Women with the Apostles

Scripture Readings: Acts: 1:6-14, John 20:1-18

The apostles we know about, the disciples of Jesus and also Paul, are men. Yet, the New Testament is filled with women, who worked closely with the apostles. In Acts 1:14 we find a description of the disciples in the upper room in Jerusalem, "together with certain women, including Mary the mother of Jesus." Contrary to Jewish tradition, which kept the sexes separate, the disciples and the women leaders of the first church were gathered together, in the room where the disciples were staying, "constantly devoting themselves to prayer."

Later in Acts 16:13-15 we find Paul and Silas visiting a women’s prayer group that met on Sunday outside the gate of Philippi by the river. Paul converts Lydia, a dealer in purple cloth from the city of Thyatira, and she invites Paul and Silas to come and stay in her home. In Romans 16:1 Paul commends to the church in Rome a woman named Phoebe, a deacon of the church at Cenchreae, who has been a great benefactor of his and of many others working for the church. In Romans 16:3-4 Paul asks the Christians in Rome to give his greetings to Prisca and Aquilla, who Paul says: "Work with me in Christ Jesus, and who risked their necks for my life, to whom not only I give thanks, but also all the churches of the Gentiles." Prisca is called Priscilla in Acts 18:2-3. With her husband, she has come from Rome to Corinth to help support Paul’s mission there. Similarly, in Colossians 4:15 Paul gives greetings "to Nympha and the church in her house."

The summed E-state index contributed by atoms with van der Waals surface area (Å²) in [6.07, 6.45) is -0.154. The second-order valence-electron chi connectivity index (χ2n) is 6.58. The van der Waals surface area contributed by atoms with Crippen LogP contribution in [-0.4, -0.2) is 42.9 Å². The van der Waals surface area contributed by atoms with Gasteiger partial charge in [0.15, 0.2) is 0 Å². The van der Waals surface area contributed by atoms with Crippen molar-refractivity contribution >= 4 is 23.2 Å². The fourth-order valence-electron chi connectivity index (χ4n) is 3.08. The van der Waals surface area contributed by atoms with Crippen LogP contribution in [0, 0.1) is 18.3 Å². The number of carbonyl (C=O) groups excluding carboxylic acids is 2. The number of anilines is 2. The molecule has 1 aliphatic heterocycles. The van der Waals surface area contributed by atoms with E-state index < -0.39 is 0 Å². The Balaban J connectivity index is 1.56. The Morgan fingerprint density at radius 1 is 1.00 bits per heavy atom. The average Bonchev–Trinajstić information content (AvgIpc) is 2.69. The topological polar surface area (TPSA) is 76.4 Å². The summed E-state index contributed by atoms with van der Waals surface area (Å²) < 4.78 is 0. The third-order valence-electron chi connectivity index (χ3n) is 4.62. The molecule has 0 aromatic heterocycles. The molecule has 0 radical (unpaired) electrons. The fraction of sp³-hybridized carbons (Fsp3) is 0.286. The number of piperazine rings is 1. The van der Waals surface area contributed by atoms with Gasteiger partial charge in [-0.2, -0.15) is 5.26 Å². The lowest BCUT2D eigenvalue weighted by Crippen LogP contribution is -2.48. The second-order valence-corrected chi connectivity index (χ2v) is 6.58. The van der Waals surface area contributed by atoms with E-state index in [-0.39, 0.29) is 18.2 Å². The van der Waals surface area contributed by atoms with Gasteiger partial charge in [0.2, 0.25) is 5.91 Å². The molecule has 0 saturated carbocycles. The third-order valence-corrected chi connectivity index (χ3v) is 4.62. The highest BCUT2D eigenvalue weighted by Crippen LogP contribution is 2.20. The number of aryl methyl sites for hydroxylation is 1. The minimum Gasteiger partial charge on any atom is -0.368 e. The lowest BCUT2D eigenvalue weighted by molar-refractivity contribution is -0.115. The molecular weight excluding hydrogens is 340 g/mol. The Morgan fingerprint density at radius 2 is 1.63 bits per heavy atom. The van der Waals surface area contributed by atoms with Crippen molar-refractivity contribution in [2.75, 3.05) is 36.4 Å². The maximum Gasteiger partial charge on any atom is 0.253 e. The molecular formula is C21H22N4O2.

Having seen that women are active in the life of the early church during the ministry of Paul, which is roughly the 40s and 50s, we should not be surprised to find women playing key rolls in the gospels stories, which were probably written in the 70s and 80s. In Mark 15:40-41 we read that at the crucifixion of Jesus: "There were also women looking on from a distance; among them were Mary Magdalene, and Mary the mother of James the younger and of Joses, and Salome. These used to follow him and provided for him when he was in Galilee; and there were many other women who had come up with him to Jerusalem." Jesus is traveling with women, and they are caring for him and the disciples.

The same statement appears in Matthew 27:55-56 although in this gospel Joses is called Joseph. James and Joses (or Joseph) are brothers of Jesus, and we know from church history that they and another brother of Jesus named Judas, who is called Jude in the New Testament letter by that name, were leaders of the first church in Jerusalem. In Acts 1:14, we found Mary, the mother of Jesus, and her sons, in the upper room in Jerusalem with the disciples (now apostles). Almost hidden within the New Testament is the fact that the family of Jesus – his mother and at least three of his brothers – are active leaders in the church after his death. Moreover, his mother and other women are essential in supporting the ministry of Jesus, his brothers, and his disciples.

The gospels of Matthew and Luke contain birth stories of Jesus, and the gospel of Luke begins with the wonderful story of two women, Mary and her relative, Elizabeth. Mary and Elizabeth rejoice in the quickening of life within their wombs, and Luke 1:46-55 records Mary's song of praise to the Lord, known to many as "The Magnificat" because of its opening word in Latin. In the birth story in the gospel of Matthew, the angel comes to Joseph and wise men come from the East to witness to the birth. In the gospel of Luke, however, the angel comes to Mary, and Elizabeth bears witness to God’s gift of life to them both. We should not be surprised later in the gospel of Luke to find that women were traveling with Jesus and providing for the disciples "out of their resources." Luke 8:2-3 identifies three of these women as "Mary Magdalene and Joanna, the wife of Herod’s steward Chuza, and Susanna." Luke 10:38-42 relates that Jesus also received support from Mary and Martha, when he visited their home.